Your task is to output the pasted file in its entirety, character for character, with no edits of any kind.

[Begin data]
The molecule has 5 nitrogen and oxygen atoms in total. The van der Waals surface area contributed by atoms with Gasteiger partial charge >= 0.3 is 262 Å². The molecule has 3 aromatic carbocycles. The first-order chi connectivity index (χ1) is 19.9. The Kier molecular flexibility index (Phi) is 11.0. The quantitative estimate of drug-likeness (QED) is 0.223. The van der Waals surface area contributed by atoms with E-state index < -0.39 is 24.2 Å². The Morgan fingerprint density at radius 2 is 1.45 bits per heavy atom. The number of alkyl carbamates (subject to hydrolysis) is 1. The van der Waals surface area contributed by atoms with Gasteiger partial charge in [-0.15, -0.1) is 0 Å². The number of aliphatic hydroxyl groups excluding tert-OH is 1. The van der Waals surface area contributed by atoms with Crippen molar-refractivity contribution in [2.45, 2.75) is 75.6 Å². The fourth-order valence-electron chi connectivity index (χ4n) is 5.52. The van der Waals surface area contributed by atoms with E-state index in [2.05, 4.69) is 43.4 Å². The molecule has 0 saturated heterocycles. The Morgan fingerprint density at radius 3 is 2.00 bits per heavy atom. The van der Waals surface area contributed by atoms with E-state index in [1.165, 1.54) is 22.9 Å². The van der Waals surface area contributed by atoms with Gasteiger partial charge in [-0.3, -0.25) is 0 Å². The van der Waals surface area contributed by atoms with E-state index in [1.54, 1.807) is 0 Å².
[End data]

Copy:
The molecule has 5 nitrogen and oxygen atoms in total. The van der Waals surface area contributed by atoms with Gasteiger partial charge >= 0.3 is 262 Å². The molecule has 3 aromatic carbocycles. The first-order chi connectivity index (χ1) is 19.9. The Kier molecular flexibility index (Phi) is 11.0. The quantitative estimate of drug-likeness (QED) is 0.223. The van der Waals surface area contributed by atoms with E-state index < -0.39 is 24.2 Å². The Morgan fingerprint density at radius 2 is 1.45 bits per heavy atom. The number of alkyl carbamates (subject to hydrolysis) is 1. The van der Waals surface area contributed by atoms with Gasteiger partial charge in [-0.15, -0.1) is 0 Å². The number of aliphatic hydroxyl groups excluding tert-OH is 1. The van der Waals surface area contributed by atoms with Crippen molar-refractivity contribution in [2.45, 2.75) is 75.6 Å². The fourth-order valence-electron chi connectivity index (χ4n) is 5.52. The van der Waals surface area contributed by atoms with E-state index in [2.05, 4.69) is 43.4 Å². The molecule has 0 saturated heterocycles. The Morgan fingerprint density at radius 3 is 2.00 bits per heavy atom. The van der Waals surface area contributed by atoms with E-state index in [1.165, 1.54) is 22.9 Å². The van der Waals surface area contributed by atoms with Gasteiger partial charge in [-0.3, -0.25) is 0 Å². The van der Waals surface area contributed by atoms with E-state index in [1.54, 1.807) is 0 Å².